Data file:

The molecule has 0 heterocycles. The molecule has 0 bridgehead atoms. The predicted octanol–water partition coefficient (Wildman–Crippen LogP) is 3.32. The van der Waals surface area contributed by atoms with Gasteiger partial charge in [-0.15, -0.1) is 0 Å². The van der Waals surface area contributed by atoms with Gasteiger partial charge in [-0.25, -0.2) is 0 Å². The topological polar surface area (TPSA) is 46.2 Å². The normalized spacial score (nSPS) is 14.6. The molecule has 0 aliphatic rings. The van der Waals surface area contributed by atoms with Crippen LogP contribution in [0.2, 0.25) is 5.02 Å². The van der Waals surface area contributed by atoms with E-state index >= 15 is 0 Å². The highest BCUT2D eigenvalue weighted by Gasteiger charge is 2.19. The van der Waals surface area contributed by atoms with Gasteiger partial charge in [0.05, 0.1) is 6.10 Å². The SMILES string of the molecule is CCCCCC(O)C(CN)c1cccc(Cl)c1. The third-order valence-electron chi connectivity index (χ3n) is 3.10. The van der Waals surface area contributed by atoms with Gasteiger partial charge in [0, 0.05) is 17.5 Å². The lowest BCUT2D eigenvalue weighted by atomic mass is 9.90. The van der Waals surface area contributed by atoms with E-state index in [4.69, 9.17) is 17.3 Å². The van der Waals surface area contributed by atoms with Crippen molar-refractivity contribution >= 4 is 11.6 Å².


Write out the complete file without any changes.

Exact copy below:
The molecule has 0 heterocycles. The molecule has 0 bridgehead atoms. The predicted octanol–water partition coefficient (Wildman–Crippen LogP) is 3.32. The van der Waals surface area contributed by atoms with Gasteiger partial charge in [-0.15, -0.1) is 0 Å². The van der Waals surface area contributed by atoms with Gasteiger partial charge in [-0.25, -0.2) is 0 Å². The topological polar surface area (TPSA) is 46.2 Å². The normalized spacial score (nSPS) is 14.6. The molecule has 0 aliphatic rings. The van der Waals surface area contributed by atoms with Crippen LogP contribution in [0.2, 0.25) is 5.02 Å². The van der Waals surface area contributed by atoms with E-state index >= 15 is 0 Å². The highest BCUT2D eigenvalue weighted by Gasteiger charge is 2.19. The van der Waals surface area contributed by atoms with Gasteiger partial charge in [0.05, 0.1) is 6.10 Å². The SMILES string of the molecule is CCCCCC(O)C(CN)c1cccc(Cl)c1. The third-order valence-electron chi connectivity index (χ3n) is 3.10. The van der Waals surface area contributed by atoms with Gasteiger partial charge in [0, 0.05) is 17.5 Å². The lowest BCUT2D eigenvalue weighted by atomic mass is 9.90. The van der Waals surface area contributed by atoms with E-state index in [4.69, 9.17) is 17.3 Å². The van der Waals surface area contributed by atoms with Crippen molar-refractivity contribution >= 4 is 11.6 Å².